67 WALL STREET, New York - June 28, 2012 - The Wall Street Transcript has just published its Health Care IT Report offering a timely review of the sector to serious investors and industry executives. This Health Care IT report, contains expert industry commentary through in-depth interviews with public company CEOs, Equity Analysts and Money Managers. The full issue is available by calling (212) 952-7433 or via The Wall Street Transcript Online.
Topics covered: Electronic Health Record Adoption - Platform Interoperability and Data Analytics - HIT Consolidation Activity
Companies include: Quality Systems (QSII); Allscripts (MDRX); Apple (AAPL); CareFusion (CFN); Cerner (CERN); Epocrates (EPOC); MedAssets (MDAS); Mediware Information Systems, Inc. (MEDW); Merge Healthcare (MRGE); Nuance (NUAN); Omnicell (OMCL); SAP AG (SAP); SXC Health Solutions Corp. (SXCI); UnitedHealth Group (UNH); WellPoint (WLP); athenahealth (ATHN) and many more.
In the following brief excerpt from this special Health Care IT report, interviewees discuss the outlook for the sector and for investors.
Gene Mannheimer joined Auriga USA, LLC, in September 2008 to cover the health care IT sector. His experience in health care IT spans 20 years, including 10 years as a Research Analyst following the health care IT and services sector. He was also a Senior Analyst at Jefferies Broadview, specializing in mergers and acquisitions of IT companies. Mr. Mannheimer holds a B.S. in economics from the Wharton School, a Bachelor of Applied Science in Systems Engineering from the University of Pennsylvania and an MBA in finance from the University of Southern California.
TWST: What about the cost? There is some stimulus money, as we discussed, but for the smaller practices, for example, is this a daunting cost to implement the new IT?
Mr. Mannheimer: That's a great question, and certainly the cost can be prohibitive. That's probably the biggest obstacle to adoption of electronic medical records - is cost. Especially when you consider that 50% of physicians, half the population, practice in physician offices with fewer than 10 doctors. This segment is very sensitive to price, and that's why many of the legacy EMR products, those offered by GE (GE), Quality Systems (QSII) to name two, are just cost prohibitive. These things cost maybe $10,000 per physician, and the doctors don't have the capital put upfront or they don't see the value proposition. That has been well demonstrated and documented into the cost issue.
You have a lot of newer models today which are very exciting, like those offered by athenahealth (ATHN), Greenway (GWAY) and Allscripts (MDRX), is now starting to see about 25% of their bookings come from SaaS subscription-based delivery, where you pay virtually nothing upfront, but it's more of a pay-as-you-go model, and that's much more palatable to the physician's pocketbook as they don't have to lay out money upfront. The market is getting more creative in ways just to reach the small physicians in the small doctor office. So now instead of paying $10,000 upfront, you may be only paying $400 and $500 monthly to use and lease an EMR. They're much more receptive to that at the lower end.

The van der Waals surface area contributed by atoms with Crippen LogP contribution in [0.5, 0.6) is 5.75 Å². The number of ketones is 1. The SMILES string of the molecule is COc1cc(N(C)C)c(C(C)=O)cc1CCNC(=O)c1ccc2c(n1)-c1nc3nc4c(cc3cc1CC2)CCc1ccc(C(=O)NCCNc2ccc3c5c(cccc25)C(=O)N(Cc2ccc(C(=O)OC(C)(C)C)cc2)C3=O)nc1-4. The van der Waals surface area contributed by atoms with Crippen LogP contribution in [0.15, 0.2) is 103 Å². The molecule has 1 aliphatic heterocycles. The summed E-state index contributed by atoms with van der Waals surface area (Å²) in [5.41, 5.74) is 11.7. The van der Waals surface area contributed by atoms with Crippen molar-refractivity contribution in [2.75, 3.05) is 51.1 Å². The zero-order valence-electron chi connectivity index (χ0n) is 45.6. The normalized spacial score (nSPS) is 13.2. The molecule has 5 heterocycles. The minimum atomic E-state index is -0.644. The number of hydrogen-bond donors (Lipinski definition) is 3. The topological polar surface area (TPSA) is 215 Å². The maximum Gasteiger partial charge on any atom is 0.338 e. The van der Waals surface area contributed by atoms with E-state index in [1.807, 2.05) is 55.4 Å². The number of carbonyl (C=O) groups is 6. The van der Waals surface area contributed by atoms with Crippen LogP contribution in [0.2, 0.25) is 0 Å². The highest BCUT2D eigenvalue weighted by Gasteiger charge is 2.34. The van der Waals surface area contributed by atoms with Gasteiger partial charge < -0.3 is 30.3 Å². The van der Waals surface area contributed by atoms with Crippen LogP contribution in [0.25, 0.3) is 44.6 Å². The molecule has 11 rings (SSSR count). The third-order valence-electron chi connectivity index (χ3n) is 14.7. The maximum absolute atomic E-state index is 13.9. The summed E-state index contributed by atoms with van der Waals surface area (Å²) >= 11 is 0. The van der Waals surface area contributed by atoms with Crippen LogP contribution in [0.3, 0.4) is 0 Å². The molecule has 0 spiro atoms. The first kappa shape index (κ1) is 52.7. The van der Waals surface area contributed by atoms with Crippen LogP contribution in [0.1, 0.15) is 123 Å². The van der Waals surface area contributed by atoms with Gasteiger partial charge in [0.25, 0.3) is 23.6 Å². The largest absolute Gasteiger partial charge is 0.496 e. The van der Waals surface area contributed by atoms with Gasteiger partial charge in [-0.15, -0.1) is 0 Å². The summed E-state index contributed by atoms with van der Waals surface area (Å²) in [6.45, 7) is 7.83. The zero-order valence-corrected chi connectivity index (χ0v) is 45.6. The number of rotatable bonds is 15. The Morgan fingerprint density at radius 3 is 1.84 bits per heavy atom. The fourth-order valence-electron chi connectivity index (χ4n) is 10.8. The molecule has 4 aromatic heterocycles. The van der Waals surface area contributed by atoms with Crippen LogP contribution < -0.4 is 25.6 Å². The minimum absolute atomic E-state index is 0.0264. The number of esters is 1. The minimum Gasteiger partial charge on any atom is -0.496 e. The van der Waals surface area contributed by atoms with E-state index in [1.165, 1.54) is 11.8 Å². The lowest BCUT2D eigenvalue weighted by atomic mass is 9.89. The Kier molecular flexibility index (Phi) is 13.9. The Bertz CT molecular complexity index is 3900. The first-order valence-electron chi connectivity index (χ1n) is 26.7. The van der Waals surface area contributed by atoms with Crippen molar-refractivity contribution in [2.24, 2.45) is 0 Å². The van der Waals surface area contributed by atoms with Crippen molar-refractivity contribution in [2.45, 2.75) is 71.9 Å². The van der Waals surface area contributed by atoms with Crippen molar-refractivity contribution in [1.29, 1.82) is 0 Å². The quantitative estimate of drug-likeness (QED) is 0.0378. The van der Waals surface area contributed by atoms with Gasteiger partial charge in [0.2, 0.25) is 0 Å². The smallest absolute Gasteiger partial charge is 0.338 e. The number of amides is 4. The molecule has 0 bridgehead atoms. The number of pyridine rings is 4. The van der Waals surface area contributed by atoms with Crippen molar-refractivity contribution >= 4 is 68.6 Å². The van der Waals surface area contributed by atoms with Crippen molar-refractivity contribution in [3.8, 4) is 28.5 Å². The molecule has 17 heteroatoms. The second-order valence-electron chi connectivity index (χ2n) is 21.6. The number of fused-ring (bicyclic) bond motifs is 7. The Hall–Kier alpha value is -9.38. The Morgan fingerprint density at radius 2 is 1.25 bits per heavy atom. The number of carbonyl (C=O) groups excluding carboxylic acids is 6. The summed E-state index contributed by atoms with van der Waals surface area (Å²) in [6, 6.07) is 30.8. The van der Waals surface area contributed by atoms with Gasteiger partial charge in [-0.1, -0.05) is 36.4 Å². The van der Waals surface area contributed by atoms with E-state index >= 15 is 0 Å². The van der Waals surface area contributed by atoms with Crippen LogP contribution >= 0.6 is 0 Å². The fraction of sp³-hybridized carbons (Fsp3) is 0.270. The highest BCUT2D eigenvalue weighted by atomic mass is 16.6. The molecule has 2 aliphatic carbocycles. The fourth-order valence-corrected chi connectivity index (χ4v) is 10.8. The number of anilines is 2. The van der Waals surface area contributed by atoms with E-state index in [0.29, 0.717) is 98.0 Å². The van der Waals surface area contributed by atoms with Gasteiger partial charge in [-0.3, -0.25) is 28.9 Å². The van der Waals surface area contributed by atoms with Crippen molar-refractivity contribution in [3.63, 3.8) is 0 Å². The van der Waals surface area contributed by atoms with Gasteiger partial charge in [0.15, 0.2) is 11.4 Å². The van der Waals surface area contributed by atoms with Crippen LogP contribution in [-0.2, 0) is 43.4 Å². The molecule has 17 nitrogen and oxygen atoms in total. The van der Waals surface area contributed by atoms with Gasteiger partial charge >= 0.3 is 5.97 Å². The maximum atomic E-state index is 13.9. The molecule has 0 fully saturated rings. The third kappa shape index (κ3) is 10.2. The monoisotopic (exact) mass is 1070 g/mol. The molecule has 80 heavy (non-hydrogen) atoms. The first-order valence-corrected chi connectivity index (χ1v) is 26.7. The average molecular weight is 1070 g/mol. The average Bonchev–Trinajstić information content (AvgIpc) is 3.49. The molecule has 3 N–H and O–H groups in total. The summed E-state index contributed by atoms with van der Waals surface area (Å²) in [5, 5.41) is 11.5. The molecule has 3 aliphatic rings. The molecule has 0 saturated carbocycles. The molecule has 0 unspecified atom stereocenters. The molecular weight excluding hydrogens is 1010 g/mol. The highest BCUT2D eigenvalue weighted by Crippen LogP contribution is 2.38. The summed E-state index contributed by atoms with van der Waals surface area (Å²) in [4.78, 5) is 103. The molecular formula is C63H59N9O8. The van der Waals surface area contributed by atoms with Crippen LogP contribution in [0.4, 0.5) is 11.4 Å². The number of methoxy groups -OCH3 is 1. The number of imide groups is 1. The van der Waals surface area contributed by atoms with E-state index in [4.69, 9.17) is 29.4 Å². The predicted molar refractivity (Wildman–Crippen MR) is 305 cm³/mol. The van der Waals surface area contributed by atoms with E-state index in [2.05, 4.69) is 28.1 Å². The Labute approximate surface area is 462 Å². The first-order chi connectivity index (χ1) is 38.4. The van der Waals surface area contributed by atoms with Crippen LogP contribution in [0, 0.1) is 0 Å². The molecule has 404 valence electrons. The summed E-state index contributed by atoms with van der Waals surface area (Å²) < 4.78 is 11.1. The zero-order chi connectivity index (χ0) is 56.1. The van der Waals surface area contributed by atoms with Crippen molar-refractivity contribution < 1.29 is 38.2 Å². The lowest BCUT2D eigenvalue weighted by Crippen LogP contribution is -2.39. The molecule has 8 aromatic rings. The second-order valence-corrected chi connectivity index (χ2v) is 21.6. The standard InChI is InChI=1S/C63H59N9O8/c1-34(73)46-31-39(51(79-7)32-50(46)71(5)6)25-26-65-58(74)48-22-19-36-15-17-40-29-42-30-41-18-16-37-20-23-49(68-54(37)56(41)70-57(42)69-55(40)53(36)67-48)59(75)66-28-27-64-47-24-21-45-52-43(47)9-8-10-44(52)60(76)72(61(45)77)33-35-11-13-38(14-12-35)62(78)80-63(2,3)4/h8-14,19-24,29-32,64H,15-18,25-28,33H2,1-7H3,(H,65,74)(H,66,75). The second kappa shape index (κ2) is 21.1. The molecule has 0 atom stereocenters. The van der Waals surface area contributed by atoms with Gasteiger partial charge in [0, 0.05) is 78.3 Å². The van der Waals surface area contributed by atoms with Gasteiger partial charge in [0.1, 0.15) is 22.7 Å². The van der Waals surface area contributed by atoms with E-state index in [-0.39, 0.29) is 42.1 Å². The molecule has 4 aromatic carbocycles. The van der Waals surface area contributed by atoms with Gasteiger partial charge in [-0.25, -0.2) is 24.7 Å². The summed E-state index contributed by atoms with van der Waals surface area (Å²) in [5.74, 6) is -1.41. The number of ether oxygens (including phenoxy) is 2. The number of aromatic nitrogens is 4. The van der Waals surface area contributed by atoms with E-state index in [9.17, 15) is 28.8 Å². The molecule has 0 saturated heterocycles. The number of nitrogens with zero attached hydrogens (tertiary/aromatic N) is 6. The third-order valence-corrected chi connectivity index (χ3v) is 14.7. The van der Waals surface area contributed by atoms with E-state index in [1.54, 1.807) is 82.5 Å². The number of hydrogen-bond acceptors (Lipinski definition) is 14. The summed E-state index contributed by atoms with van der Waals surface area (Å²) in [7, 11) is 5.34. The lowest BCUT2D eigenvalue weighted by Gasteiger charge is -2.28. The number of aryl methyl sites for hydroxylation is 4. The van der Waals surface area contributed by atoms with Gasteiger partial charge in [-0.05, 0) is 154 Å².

TWST: Should investors look at including health IT in their portfolio right now?
Mr. Mannheimer: Without question, they should. In these precarious markets where you've got an election year and uncertainty about which way health care is headed, you can look to health IT for two reasons. One is it has the government stimulus behind it, which should not get derailed because that's received bipartisan support - George Bush's administration initially started the health IT initiative, and President Obama really expanded on that and put a lot of money behind that. So it's got bipartisan support, it shouldn't get derailed. And health care is a relatively defensive sector.
The second reason to include health IT is that the sexy, higher-growth characteristics of software companies are here as well. These companies are essentially software companies that target the health care vertical. So you have the growthy aspects of a tech company combined with the defensive characteristics of the health care industry. I would say it's a great place to put money, but you have to be sensitive to valuation. So that's why, say, if you're looking five years out, you just buy these names and hold them, because many of them get consolidated and acquired at a nice premium. But if you're more near-term oriented, some of the multiples have gotten ahead of themselves and you might look for pullbacks therefore getting involved. That's how I would couch it.
The Wall Street Transcript is a unique service for investors and industry researchers - providing fresh commentary and insight through verbatim interviews with CEOs and research analysts. This Health Care IT report, special issue is available by calling (212) 952-7433 or via The Wall Street Transcript Online.
The Wall Street Transcript does not endorse the views of any interviewees nor does it make stock recommendations.
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